Doctors Play Infestation by Ear

--When a patient walked into the emergency room at a New Orleans hospital with a cockroach hiding in each ear, doctors knew they had a once-in-a-lifetime chance to settle one of the uncertainties of medical science. "We recognized immediately that fate had granted us the opportunity for an elegant comparative therapeutic trial," Drs. Kevin O'Toole and Rick Martinez reported in a letter published in the authoritative New England Journal of Medicine. They tried the time-honored way, which is to drop mineral oil in the ear, and the oiled cockroach "succumbed after a valiant but futile struggle." But it took dexterity to winkle the creature out, the doctors said. In the other ear, they tried a newer, competing technology, which is to squirt the cockroach with lidocaine, an anesthetic, to make it bug out on its own. "The response was immediate," the letter said. "The roach exited the canal at a convulsive rate of speed and attempted to escape across the floor. A fleet-footed intern promptly applied an equally time-tested remedy and killed the creature using the simple crush method."

--The late Indian prime minister, Indira Gandhi, who was assassinated last October, has been posthumously awarded the Lenin Peace Prize by the Soviet Union "in recognition of outstanding contributions made to the struggle for preserving and strengthening peace," the news agency Tass announced.

--Country music's answer to the famine relief song "We Are the World" will get its premiere Monday on the syndicated radio show "Country Today." The song, "One Big Family," features George Jones, Eddy Arnold, Jerry Reed, Chet Atkins and others.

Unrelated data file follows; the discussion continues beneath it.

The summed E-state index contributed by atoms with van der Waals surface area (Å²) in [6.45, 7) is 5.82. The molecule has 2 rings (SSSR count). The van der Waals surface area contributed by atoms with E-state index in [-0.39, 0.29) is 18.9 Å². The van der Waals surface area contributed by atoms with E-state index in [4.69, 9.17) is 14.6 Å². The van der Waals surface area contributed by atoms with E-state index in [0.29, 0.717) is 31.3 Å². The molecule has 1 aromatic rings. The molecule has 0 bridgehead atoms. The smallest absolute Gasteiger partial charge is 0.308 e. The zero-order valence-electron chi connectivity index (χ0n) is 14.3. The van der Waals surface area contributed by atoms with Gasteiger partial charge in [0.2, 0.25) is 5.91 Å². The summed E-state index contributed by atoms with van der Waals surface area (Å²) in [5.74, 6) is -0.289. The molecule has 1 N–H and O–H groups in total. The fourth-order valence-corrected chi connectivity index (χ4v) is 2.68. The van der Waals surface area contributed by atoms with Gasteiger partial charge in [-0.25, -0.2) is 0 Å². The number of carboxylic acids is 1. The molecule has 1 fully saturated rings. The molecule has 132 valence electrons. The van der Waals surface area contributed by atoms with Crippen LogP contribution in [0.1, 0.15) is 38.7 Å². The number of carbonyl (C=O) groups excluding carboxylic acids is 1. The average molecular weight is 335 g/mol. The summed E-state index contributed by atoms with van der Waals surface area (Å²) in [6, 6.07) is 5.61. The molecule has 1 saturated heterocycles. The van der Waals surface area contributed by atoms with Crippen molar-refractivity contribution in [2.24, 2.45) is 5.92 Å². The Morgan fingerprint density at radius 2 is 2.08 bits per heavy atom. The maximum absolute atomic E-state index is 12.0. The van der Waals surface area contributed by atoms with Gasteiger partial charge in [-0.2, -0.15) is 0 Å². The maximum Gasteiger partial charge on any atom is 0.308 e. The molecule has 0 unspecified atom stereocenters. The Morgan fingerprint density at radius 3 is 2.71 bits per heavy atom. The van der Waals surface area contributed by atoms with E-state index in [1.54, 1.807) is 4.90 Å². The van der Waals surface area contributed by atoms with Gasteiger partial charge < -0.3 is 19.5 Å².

--Jeannette Rankin of Montana, the first woman elected to Congress and the only member to vote against U.S. entry in both world wars, was saluted by her state and nation. In a moving 90-minute ceremony in Washington in the Capitol's Statuary Hall, the late suffragette pioneer and ardent pacifist was accorded a permanent place of honor among the 87 men and five other women deemed by the states as their finest. Rankin died May 18, 1973, one month short of age 93. Of the women's liberation movement, she once said: "The way we know it's growing is that the men make fun of it." She recalled that, during the suffrage movement, "We just paid no attention or we made fun right back. They'd whisper, 'If you vote, all the bad women will be able to vote, too,' and we said, 'All the bad men vote, don't they?' " Shortly before her death, Rankin said: "If I had my life to live over, I'd do it all again. But this time, I'd be nastier."

--Artificial heart recipient Murray P. Haydon spent some time on a second-floor hospital balcony in Louisville, Ky., and doctors said he "thoroughly enjoyed" his first venture into the sunlight since receiving the artificial heart on Feb. 17. Haydon spent about 15 minutes on the balcony while a portable power unit operated his heart.

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